What are some significant moments or stories from the past year that exemplify Busoga Today’s mission and impact?
As the CEO of Busoga Today, I can tell you we’ve had quite a year! Looking back on the stories that resonated most deeply, a few moments truly exemplify our mission.

First, consider our hard-hitting ‘Govt unfulfilled promises to Busoga’ series. This wasn’t just a list of broken pledges; it was a reminder to our leaders of the priorities their citizens hold dear. The impact was undeniable, sparking conversation and prompting renewed focus on crucial development needs. Speaking of sparking debate, ‘Will Prayers Heal Busoga Wounds?’ challenged preconceived notions about addressing the region’s challenges. This critical analysis of the Busoga Development Consortium’s approach ignited dialogue among key stakeholders and even found itself dissected on political talk shows. The feature, ‘Best and Worst MPs in Busoga’, shone a light on the effectiveness of our representatives, generating healthy debate and reminding them of their duty to serve their constituents.  

But it’s not all about pointing fingers. We also champion stories of inspiration and progress. ‘Jinja’s Matama Shining in a Male Dominated Field’ showcased the courage and determination of a female boda boda rider, breaking down barriers and encouraging young women to pursue their dreams. Similarly, ‘Kikaramoja, the Jinja City Slum where resident live with disease’ exposed the harsh realities of a marginalised community, urging action.

Beyond individual stories, we’ve built platforms for collective thought and action. ‘Irresponsible citizenry eating up Budhumbuli-Namulesa wetland’ tackled climate change by holding communities and our leaders accountable for environmental degradation. And through initiatives like the Agava Embuga pull-out and ‘Young Busoga,’ we celebrate cultural heritage, educate the youth, and empower them to shape the future of the region they love.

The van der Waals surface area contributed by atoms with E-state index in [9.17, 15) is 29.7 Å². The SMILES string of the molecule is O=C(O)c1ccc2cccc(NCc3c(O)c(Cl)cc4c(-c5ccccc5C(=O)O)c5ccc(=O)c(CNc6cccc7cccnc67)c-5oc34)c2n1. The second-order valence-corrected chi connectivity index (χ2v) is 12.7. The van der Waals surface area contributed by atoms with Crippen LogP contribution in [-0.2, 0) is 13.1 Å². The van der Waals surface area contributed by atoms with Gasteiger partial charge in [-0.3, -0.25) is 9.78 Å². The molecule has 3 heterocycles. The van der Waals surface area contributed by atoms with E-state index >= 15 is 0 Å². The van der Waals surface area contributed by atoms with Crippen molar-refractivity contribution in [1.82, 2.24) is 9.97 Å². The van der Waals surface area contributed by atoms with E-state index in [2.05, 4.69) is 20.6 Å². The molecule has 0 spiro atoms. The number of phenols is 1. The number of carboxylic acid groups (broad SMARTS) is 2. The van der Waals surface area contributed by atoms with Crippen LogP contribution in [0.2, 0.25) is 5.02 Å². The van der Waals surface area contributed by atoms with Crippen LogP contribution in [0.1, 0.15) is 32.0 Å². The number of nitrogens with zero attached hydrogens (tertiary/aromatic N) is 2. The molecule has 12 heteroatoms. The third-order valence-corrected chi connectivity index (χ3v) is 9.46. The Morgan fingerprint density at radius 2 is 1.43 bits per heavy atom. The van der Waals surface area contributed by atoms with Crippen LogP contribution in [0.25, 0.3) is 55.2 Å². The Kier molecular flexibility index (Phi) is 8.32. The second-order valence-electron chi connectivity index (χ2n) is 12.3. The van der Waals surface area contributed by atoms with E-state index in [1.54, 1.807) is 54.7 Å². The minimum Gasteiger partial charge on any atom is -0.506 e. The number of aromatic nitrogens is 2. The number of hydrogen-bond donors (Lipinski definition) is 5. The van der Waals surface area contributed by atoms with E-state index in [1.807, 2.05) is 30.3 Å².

How do you perceive the evolving role of print media in the digital age, particularly within the context in which Busoga Today operates?
The digital age isn’t a grim reaper for established media; it’s a catalyst for reinvention. At Busoga Today, we see digital platforms not as competitors, but as partners in enhancing the experience we offer. While breaking news finds its home in the lightning speed of online realms, print retains its unique strength: a space for in-depth learning, research, and development, published with the simplicity of good ole print journalism. We’re embracing digital avenues too, with our website, www.busogatoday.com, as a central hub, and plans for YouTube and TikTok on the horizon.

We’re not reinventing the wheel. We are, however, constantly spinning the wheel until we get to what works. Alongside established advertising and subscription models, we partner with development agencies and organisations, leveraging their expertise and ours to tell impactful stories about Busoga’s progress. Busoga Today remains attentive to evolving audience preferences within the community. While print currently holds a strong association for our readers, we are dedicated to adapting and exploring new avenues to serve their needs in the short and medium term.

What have you learned in your inaugural year that will influence the newspaper’s evolution and growth in years to come?
Two key principles have emerged as cornerstones for our future growth: relentless publication and constant innovation. We’ve learned that consistency is paramount. Our readers rely on a steady flow of diverse perspectives and updates, regardless of challenges. Additionally, we know success hinges on adaptability. We embrace a spirit of continuous evaluation, constantly assessing what works and what doesn’t work. Ineffective strategies are discarded, replaced by bold investments in innovation and improvement. It’s a journey of ongoing learning, and we’re excited to see where the next chapter leads.

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Feature image caption: Isaac Imaka at a Busoga Today community outreach engagement.